Posted At: March 5, 2012 11:11 AM
by Lauren Cuervo
Today’s job application process would be almost unrecognizable to those joining the workforce 20, or even 10, years ago. Many companies now only post job openings online, ask prospective employees to submit all materials through their website and refuse any phone calls.
This is the reality of today’s working world. The process seems strange and impersonal, but it is setting the stage for the country’s future professionals, Generation Y. Members of this age group, also known as millennials, were born after 1980 and are now taking the workforce by storm. Based on many new aspects of the hiring process, they already have the upper hand.
Their first advantage is that today’s employee must be technologically savvy. Long gone are the days of mailing or faxing job applications. An entirely online process automatically rules out anybody who can’t search the Web efficiently or upload a Word document for their résumé. To millennials these skills are second nature, but for some of their parents and grandparents, these foreign tasks were never part of the job search.
Another advantage for Generation Y is that employers are looking to create a more diverse workforce. Diversity in the workplace has been proven to stimulate creativity and increase productivity, and most companies have caught on to this idea. Almost every corporate website has a section describing its dedication to promoting diversity and avoiding discrimination based on gender, race or sexual orientation. Their job applications even ask for basic demographic information to be provided.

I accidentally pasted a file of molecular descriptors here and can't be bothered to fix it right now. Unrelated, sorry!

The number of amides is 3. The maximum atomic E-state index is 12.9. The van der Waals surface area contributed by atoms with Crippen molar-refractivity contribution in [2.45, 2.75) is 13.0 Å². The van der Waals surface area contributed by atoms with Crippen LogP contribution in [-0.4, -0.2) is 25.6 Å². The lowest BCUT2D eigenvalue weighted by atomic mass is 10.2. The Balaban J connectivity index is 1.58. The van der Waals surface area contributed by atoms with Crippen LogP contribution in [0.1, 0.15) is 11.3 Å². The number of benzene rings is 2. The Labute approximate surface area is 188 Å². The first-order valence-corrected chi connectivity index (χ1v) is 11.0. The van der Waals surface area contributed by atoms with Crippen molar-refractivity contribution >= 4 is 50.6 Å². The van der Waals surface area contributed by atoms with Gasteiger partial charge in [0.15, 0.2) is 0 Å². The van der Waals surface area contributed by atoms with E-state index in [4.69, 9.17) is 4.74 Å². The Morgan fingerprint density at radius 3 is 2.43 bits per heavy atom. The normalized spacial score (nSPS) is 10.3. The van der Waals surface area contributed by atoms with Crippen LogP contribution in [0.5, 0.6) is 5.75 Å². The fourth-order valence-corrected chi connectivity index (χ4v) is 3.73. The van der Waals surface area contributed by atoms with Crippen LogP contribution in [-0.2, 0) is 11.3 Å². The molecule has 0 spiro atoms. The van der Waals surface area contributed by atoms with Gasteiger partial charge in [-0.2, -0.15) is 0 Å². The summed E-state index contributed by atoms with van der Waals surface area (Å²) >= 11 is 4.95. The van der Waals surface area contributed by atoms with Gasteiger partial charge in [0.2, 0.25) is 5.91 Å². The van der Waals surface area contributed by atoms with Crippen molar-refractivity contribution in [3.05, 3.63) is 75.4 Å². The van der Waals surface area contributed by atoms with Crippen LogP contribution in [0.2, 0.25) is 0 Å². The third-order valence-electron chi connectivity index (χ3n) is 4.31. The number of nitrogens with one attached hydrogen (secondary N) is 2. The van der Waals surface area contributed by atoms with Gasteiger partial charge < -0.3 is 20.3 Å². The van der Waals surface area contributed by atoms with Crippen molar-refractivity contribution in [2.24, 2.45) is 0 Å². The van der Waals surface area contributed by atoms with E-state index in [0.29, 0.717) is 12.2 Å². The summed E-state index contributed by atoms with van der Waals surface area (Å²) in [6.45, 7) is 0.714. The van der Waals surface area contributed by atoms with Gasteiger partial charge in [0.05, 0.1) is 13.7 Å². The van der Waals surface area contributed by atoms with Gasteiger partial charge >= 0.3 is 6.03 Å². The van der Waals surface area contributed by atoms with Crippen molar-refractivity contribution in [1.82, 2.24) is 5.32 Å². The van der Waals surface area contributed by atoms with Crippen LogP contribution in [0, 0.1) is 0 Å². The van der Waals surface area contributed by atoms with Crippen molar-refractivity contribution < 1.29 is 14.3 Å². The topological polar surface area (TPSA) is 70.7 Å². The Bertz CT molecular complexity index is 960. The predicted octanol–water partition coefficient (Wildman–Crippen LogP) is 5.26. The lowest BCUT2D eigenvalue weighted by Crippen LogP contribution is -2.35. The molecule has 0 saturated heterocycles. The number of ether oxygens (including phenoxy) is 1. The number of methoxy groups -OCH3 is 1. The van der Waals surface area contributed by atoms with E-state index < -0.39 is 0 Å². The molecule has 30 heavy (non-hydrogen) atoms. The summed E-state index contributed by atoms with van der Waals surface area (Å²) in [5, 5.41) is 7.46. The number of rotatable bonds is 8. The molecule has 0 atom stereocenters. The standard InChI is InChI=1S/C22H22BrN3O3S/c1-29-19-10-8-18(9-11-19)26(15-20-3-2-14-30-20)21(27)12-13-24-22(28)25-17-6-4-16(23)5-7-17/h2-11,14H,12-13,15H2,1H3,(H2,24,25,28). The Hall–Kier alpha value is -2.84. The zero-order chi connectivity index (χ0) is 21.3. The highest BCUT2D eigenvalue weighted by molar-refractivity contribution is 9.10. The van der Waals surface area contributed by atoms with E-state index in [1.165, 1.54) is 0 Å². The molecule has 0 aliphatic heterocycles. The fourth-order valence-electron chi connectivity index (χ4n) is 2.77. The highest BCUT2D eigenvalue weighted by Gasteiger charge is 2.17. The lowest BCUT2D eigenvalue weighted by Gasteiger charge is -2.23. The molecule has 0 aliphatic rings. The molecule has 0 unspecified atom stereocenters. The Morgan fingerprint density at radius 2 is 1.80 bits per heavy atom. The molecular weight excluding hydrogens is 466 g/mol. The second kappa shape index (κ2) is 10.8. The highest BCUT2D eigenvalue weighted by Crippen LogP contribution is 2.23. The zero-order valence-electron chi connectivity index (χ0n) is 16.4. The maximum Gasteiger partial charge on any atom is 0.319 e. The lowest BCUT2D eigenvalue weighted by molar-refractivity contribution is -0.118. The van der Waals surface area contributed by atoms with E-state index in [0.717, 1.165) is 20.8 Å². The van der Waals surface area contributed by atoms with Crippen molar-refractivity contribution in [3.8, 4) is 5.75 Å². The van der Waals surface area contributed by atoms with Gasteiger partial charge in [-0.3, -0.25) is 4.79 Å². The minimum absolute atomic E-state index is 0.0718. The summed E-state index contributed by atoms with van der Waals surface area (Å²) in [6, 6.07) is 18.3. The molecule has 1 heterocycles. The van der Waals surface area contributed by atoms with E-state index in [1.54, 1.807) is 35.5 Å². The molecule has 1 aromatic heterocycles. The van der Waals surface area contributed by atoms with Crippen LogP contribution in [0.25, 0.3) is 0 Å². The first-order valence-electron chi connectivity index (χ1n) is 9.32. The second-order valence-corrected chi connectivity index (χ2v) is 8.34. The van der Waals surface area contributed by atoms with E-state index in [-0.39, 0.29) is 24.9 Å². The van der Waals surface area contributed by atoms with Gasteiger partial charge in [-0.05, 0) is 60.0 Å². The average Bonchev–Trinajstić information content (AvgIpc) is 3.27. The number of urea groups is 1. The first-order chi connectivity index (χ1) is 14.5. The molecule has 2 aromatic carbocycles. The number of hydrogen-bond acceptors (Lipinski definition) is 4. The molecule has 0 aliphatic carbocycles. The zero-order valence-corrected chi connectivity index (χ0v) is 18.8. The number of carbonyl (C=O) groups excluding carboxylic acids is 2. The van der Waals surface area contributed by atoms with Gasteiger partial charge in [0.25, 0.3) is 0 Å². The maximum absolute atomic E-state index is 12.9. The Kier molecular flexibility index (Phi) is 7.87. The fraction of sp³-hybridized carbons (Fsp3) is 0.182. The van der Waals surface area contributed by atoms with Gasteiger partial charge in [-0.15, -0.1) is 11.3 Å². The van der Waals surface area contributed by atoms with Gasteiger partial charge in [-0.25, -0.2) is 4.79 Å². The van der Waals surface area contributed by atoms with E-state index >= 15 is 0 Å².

This can mean only good things for millennials, who are not only members of the country’s most racially and ethnically diverse generation to date, but also the most tolerant. They are more likely to have studied abroad and have knowledge of a second language than members of other generations. This allows them to provide fresh perspectives on global issues and create a more open-minded work place than ever before.
A third advantage for millennials is that they are quickly becoming the most educated generation in the country’s history. The growing emphasis on higher education has young adults attending college in record numbers. And their years of work are paying off. The unemployment rate for college graduates is only 4.3 percent, compared with the 9.6 percent rate for those without a degree.
While it’s true no one is guaranteed a job in today’s economy, millennials are entering the market far more prepared than those before them. From the application process to the board room, they are quickly changing the workplace in America. Those looking to compete will need to have the same “y factor” as this generation.